First, we have been able to show that cochlear pericytes are capable of decreasing capillary diameter at sites of pericyte somas upon a physiological stimulus. Mere contractions of cochlear pericytes have already been shown by Dai et al. in 2009 (15). In this work, the proportion of pericytes that were able to show an active reduction of capillary diameter ranged from approximately 20 to 40%. Fittingly, our results are in line with the results reported.

However, in the aforementioned work, contractions were only observed under nonphysiological conditions such as very high extracellular concentrations of electrolytes like potassium or calcium. In contrast, this is the first time that a significant reduction of capillary diameter by cochlear pericytes has been shown after a physiological stimulus. The fact that tumor necrosis factor seems to play a major role in many inner pathologies, including acoustic (4) or physical (28) trauma as well as sudden sensorineural hearing loss (1) and that most of these pathologies coincide with impairment of cochlear blood flow (1,4) suggests that impairment of cochlear blood flow is at least partially mediated by active contractions of cochlear pericytes.

Since it has been shown that neutralization of tumor necrosis factor by etanercept (1,4,25) and blocking of sphingosine-1-phosphate (S1P) signaling (1,31) are effective in preventing tumor necrosis factor-related decreases in cochlear blood flow, it seems likely that the vascular effects of tumor necrosis factor on pericytes are at least partially mediated by S1P signaling. Fittingly, TNF-S1P-signaling has already been described to cause vascular contractions (32). In addition to this, defects in the sphingosine-1-phosphate receptor 2 are associated with a rapid degeneration of the stria vascularis as well as severe hearing loss, suggesting an integral role of sphingose-1-phosphate-signaling for stria vascularis preservation (33,34).

Moreover, we have been able to show that cochlear pericytes are not only able to actively reduce capillary diameter, but to dilate again if the stimulus for contraction (tumor necrosis factor) is neutralized by topical application of etanercept. The fact that cochlear pericytes are not only able to contract, but to relax again, is new and—to the best of our knowledge—has not been shown in any scientific publication so far. This observation is in line with previous studies that have found tumor necrosis factor-induced decreases in cochlear microcirculation can be revoked upon neutralization of tumor necrosis factor by application of etanercept (31).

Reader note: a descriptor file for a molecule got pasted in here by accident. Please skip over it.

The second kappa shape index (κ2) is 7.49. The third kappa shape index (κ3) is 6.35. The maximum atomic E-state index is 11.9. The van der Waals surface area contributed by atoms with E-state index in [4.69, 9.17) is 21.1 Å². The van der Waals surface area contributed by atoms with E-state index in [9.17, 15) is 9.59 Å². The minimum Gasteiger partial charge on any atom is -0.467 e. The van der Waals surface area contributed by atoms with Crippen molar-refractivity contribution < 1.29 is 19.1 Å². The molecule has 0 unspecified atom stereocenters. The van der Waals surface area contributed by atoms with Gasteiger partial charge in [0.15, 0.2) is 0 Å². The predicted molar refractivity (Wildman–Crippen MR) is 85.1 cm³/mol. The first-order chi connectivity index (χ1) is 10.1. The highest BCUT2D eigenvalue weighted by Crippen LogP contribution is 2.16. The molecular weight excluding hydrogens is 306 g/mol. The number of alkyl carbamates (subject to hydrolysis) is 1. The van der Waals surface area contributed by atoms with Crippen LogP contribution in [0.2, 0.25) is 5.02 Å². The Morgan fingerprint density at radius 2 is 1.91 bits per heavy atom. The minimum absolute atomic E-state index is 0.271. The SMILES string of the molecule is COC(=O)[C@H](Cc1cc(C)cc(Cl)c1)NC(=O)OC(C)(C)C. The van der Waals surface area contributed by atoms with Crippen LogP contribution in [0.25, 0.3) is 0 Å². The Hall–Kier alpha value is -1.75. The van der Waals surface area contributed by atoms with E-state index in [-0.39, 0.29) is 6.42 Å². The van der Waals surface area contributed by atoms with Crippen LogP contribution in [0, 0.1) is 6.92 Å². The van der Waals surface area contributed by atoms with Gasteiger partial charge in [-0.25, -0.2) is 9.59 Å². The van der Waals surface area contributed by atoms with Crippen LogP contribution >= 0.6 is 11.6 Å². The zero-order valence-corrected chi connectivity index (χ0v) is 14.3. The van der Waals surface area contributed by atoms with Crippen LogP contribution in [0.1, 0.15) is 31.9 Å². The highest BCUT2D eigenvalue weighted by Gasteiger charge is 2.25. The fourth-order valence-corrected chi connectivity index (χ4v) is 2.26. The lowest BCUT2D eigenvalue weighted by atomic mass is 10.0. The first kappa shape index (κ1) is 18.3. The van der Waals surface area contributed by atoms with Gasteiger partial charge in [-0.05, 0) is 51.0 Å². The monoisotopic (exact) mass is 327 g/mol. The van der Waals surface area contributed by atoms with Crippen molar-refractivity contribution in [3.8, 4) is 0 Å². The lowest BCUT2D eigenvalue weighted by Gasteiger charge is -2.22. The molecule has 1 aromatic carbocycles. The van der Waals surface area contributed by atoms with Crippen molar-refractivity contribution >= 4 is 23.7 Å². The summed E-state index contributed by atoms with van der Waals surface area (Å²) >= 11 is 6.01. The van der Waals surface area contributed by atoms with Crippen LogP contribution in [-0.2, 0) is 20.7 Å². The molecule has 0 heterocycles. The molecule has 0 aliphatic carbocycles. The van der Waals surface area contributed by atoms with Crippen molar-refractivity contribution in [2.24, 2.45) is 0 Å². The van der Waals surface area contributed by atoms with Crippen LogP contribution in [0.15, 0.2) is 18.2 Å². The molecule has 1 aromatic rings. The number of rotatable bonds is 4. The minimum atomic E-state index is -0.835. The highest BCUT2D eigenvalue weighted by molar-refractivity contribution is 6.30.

In addition, clinical effects of successful therapy with etanercept are often associated with improved microcirculation (35–37).

Overall, the facts presented in our work strongly suggest that cochlear pericytes play an active role in regulating local blood flow, much alike the pericytes in other tissues.

Taking this assumption even further, one might postulate that cochlear pericytes have a very similar function to cerebral pericytes as early mediators of cochlear blood flow. Not only do cochlear pericytes show what seems to be a bidirectional control of capillary diameter at sites of pericyte somata like the cerebral pericytes do (16). Cochlear pericytes could also play a key role in one of the most common inner ear pathologies, sudden sensorineural hearing loss (SSNHL): it has often been postulated that SSNHL is of vascular origin, since it is like the retinal vein thrombosis, a pathology of clearly vascular origin, usually one sided and has similar risk factors (38). Increased fibrinogen levels have been known to reduce cochlear microcirculation and increase hearing threshold levels like it is observed in SSNHL (2). Decreased cochlear blood flow is also known to coincide with decreased pO2 levels in the cochlea (3), suggesting a similar ischemic damage dealt to the cochlea and its microvasculature to that observed in the ischemic brain (17).

This view is further supported by the fact that we have shown etanercept to be capable of revoking previously induced contraction in cochlear pericytes. Since etanercept has also been suggested to be effective in the therapy of SSNHL (1), there is strong evidence that pericytes play a major role in SSNHL, possibly contributing to the continuous decrease in local microcirculation in a vicious cycle of ischemia and hypoemia.

In conclusion, we have been able to show that cochlear pericytes are capable of contraction, which has been reported previously. However, we have been able to show that this contraction takes places after the exposition to a physiological stimulus and that this contraction is clearly reversible. These new findings make it very likely that cochlear pericytes contribute to the regulation of cochlear blood flow, much alike the pericytes of the central nervous system, where they play an integral role in health and disease.


The authors thank Dr. Lutz Freytag, CFO of DB Schenker Logistics for valuable aid with the statistics.


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Capillary pericytes; Cochlear blood flow; Etanercept; Microcirculation; Pericytes; Tumor necrosis factor